Your job is to stay focused on one thing, get it to market and then deliver the next thing. By focusing on one thing at a time, you can get to market quickly, learn a great deal about your product or service from actual customers and make changes based on their feedback And if your launch doesn’t fly, you have significantly mitigated your risk.
This article was originally posted here on Entrepreneur.com.
How To Launch An Online Coaching Business
Cut through the noise and create a viral product.
Work from home? Control your own schedule? Impact people across the world with your product or service?
Internet marketing is on the rise for a reason. It gives you the ability to scale your business to a global level without forfeiting your personal freedom. Still, there’s one question that still prevents entrepreneurs from entering the online space: “Is it really possible to make a living off the internet?”
Not only is it possible, it’s lucrative when done correctly. We live in the Golden Age of internet marketing. Thanks to social media, everyone can get in front of a camera and pitch their idea to the masses. Good enough, right?
Not quite. These days a big idea will only get you started; it’s what you do to bundle and package that idea that matters. Here are the three steps you need to take to launch a profitable online business.
Flesh out your idea
Of course, before you create your product, you need an idea. Your idea must solve a specific problem that a specific group of people face. Make sure you establish that before you move forward.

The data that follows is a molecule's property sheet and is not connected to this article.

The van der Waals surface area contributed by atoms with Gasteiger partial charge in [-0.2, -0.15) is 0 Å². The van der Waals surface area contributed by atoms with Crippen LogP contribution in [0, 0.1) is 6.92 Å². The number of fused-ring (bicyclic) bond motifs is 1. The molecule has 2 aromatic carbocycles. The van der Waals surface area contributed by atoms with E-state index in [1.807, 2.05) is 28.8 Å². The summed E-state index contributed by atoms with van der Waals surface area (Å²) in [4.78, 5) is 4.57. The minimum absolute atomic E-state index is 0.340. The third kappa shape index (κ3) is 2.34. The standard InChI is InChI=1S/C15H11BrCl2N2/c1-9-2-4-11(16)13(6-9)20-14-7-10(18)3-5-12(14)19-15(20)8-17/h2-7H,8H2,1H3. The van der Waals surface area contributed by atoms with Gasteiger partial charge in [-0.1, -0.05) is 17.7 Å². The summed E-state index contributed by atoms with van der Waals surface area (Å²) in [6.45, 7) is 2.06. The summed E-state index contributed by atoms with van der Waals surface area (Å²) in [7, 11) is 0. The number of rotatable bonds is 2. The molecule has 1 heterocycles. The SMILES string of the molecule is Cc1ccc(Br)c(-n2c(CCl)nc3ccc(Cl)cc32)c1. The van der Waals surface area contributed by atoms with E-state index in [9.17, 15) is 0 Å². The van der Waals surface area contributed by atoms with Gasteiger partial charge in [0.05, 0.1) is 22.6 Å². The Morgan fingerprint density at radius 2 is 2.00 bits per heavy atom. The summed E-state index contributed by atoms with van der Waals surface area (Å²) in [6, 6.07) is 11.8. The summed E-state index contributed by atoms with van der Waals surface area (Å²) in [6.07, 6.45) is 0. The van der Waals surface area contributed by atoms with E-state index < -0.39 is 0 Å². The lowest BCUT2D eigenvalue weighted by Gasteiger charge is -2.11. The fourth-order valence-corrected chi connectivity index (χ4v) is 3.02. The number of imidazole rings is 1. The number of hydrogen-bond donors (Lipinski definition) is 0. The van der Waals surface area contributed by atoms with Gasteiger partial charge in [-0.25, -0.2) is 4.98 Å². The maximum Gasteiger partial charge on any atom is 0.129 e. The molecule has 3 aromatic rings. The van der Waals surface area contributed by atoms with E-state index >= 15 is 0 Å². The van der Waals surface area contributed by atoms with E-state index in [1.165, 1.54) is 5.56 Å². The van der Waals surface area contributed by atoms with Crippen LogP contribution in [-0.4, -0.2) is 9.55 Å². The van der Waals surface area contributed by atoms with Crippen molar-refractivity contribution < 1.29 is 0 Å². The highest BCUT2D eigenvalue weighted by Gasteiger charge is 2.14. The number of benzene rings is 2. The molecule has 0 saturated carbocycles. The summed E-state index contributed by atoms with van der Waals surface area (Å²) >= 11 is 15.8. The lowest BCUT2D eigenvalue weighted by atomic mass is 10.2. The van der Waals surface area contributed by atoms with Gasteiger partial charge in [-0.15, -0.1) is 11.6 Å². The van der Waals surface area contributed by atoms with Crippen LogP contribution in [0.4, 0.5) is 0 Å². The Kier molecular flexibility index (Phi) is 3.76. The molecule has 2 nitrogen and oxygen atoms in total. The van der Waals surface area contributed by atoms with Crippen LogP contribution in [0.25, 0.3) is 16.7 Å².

Now, before you begin creating your product, you need to write your sales copy. Your sales copy (or sales video, if that’s what you prefer) should be enticing enough to take prospects from “I’m interested in this” to “I need to buy this now.”
Related: Paddy Upton: People Centred Coaching
But, why write your sales copy before creating your product? Too many entrepreneurs write copy that promises a lot but delivers next to nothing. When you write your copy before creating your product, you build the blueprint to create a product that satisfies your customers’ needs –without overpromising.
Your sales copy should address the prospect’s problem, explain how your product is the solution to that problem, and include a list of bullet points that summarise the benefits of your product. Make sure you nail the first 500 words – easily the most read section of your sales copy. Finally, always create a sense of urgency or people at home won’t be motivated to buy your product.
People always ask me, “Well, what if I’m not a good writer?” That’s OK. Just say your pitch out loud, record it and send it to an online transcribing service. For a relatively inexpensive price, you’ll get your sales copy written out for you. Just review it, copy it and paste it to your website and boom – there’s your sales copy!